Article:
Massage Therapy for Back Pain

Massage Therapy for Back Pain

Massage therapy can help your back pain. However, it can also exacerbate it. I worked as a massage therapist for over ten years and have had hundreds of massages myself. In this article, I will discuss massage therapy and how it can help and increase one’s back pain. The common theme with back pain and recovery is that all back injuries are unique, have unique injury mechanisms, and must be treated individually. What makes one feel better could hurt another one with seemingly ‘the same’ injury, so this is why an assessment is necessary. Also, different soft tissue treatment modalities can be helpful or hurtful at other times, depending on how acute your injury might be.

How massage therapy can help

Depending on the injury, massage therapy can be beneficial for back pain, primarily if the back pain is located and not running down the leg. In addition, some back pain sufferers have extreme “guarding” of their muscles from the trauma of the vertebrae and discs and greatly benefit from some soft tissue therapy. Addressing the tension in the guarding muscles and postural and movement corrections can prove helpful. But, they all must work cohesively; if you aren’t doing the right things outside the gym/treatment room, a massage here and there isn’t likely to fix you. During my time as an LMT, many clients came to me with this issue, and I could only make them feel better for a short time, and then their pain returned.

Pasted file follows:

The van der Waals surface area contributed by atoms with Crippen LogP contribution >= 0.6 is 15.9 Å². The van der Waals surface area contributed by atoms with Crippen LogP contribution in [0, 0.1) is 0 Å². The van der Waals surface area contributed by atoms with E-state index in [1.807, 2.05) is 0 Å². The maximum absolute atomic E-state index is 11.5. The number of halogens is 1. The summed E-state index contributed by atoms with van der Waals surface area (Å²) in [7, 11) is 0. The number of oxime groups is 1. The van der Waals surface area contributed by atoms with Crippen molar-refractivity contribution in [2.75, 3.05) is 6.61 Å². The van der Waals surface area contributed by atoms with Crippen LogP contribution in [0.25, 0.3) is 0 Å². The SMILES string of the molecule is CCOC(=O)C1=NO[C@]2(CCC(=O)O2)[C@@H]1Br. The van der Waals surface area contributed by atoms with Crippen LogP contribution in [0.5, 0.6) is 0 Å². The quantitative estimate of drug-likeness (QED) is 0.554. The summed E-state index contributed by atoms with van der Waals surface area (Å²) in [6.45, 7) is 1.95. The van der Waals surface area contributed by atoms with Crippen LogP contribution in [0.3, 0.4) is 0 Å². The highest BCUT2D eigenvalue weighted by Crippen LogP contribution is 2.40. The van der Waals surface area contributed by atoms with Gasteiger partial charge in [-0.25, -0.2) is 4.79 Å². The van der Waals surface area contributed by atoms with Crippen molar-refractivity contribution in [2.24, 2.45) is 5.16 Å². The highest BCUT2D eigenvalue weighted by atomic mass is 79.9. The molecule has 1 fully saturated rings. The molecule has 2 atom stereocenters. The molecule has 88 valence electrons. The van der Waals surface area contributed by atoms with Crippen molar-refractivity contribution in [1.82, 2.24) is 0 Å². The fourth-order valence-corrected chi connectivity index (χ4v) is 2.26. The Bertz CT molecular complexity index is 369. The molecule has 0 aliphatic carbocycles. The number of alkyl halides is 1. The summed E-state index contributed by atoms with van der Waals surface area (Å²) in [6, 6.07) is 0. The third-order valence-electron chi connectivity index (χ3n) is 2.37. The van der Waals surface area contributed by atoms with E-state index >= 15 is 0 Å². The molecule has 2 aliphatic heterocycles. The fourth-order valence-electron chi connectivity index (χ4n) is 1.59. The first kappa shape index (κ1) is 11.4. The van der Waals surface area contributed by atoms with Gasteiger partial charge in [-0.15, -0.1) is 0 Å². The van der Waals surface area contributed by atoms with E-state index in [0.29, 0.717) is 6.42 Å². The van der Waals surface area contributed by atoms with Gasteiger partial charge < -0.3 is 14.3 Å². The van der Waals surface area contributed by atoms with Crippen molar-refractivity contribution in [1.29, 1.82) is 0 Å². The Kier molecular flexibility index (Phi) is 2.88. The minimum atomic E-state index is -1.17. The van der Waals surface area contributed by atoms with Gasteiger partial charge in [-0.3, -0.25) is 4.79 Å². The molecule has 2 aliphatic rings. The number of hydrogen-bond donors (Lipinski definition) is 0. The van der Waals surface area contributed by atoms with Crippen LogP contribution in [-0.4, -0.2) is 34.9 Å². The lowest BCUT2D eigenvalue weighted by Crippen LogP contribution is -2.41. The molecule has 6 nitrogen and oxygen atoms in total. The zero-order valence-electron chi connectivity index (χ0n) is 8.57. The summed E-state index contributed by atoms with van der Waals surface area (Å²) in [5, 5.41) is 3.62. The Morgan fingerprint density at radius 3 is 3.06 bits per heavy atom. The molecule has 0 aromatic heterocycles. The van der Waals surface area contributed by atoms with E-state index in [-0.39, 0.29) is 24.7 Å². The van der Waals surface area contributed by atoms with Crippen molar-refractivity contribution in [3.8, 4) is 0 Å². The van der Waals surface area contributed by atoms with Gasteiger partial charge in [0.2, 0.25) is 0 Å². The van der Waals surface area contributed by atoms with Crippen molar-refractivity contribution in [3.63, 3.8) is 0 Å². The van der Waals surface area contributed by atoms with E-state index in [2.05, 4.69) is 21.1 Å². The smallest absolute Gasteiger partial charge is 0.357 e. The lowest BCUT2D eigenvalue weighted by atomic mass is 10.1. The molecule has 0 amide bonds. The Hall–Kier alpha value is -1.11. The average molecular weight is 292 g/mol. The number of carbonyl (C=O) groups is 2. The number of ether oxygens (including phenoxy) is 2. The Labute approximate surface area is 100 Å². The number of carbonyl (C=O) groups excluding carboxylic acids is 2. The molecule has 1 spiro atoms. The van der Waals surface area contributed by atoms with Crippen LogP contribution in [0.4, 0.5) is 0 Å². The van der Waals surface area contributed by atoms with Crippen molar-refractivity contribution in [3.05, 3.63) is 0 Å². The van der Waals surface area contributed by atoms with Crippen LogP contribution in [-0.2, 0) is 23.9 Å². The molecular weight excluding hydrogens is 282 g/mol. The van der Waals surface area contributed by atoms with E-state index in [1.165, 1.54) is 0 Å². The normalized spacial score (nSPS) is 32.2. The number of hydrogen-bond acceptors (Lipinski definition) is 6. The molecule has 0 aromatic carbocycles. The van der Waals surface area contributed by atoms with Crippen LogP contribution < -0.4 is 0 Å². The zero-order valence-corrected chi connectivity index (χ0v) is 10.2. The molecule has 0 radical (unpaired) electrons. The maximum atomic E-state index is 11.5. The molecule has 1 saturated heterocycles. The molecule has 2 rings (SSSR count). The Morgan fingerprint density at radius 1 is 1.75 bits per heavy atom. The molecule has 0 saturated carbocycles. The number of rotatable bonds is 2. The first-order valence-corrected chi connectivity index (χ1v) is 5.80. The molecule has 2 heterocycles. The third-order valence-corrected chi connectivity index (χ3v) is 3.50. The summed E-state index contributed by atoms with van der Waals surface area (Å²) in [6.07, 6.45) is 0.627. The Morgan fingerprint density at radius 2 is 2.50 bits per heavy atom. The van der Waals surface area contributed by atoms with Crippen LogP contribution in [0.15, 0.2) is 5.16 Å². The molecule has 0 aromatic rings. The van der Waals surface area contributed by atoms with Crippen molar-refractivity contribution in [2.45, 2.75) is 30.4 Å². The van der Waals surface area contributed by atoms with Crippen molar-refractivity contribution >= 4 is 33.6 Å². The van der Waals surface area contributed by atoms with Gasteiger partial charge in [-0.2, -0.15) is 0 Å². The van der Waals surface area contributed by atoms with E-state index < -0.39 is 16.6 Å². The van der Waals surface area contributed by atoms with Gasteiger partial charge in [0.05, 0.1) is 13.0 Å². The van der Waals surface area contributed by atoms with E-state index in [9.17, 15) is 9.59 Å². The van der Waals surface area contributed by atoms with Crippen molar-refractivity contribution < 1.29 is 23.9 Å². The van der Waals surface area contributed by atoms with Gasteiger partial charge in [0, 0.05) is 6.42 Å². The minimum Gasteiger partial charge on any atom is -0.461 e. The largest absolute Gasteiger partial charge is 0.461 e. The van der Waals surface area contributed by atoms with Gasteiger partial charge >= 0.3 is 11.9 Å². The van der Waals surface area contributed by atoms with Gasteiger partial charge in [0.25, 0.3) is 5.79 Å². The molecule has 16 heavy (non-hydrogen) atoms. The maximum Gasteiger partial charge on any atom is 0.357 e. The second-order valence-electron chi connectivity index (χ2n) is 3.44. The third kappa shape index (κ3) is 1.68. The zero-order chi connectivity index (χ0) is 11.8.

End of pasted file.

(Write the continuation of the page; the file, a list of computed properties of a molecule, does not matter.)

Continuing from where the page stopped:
How massage can increase your back pain

In contrast to the client who has localized back pain, those who have leg pain/glute pain (not just back pain) might find that massage temporarily has made them feel better, only to feel more ‘wound up and in pain. Especially if the client lacks stability, the massage loosens them up even more, causing more pain. Further, some massage therapists will brutalize their clients, thinking that digging deep into ‘trigger spots’ will fix their client’s nerve pain and herniated discs. Or they are even smashing the client into the table, expecting the muscles and affected area to submit. While this, at times, can address symptoms, it can also wind up one’s pain for days, weeks even months. Unfortunately, most back pain is not caused by ONLY tight muscles; tight muscles are often due to a disc bulge or other than tense muscles.

Back pain and massage therapy: my approach

What I like to do for my recovery, even though my back doesn’t bother me, is to get a massage weekly. I have the areas I want to address for tension and tightness: my neck, head, quads, hips, and shoulders. Finding ways to de-stress can be helpful for anyone, especially those who suffer from back pain. Those too acute to get work done on their back could consider getting their face, and head with light shoulders massaged to relax them. Sometimes the fascia (sheets of connective tissue which envelopes body structures and organs) must be addressed. Addressing fascia can be done with very non-invasive approaches to start, working up to more aggressive ones, which I don’t suggest right away. Another way I’ve found ways to loosen up fascia is by marinating impacted areas in my PRS CBD balm to help calm and relax the area. Again, not THE solution, but potentially part of the solution.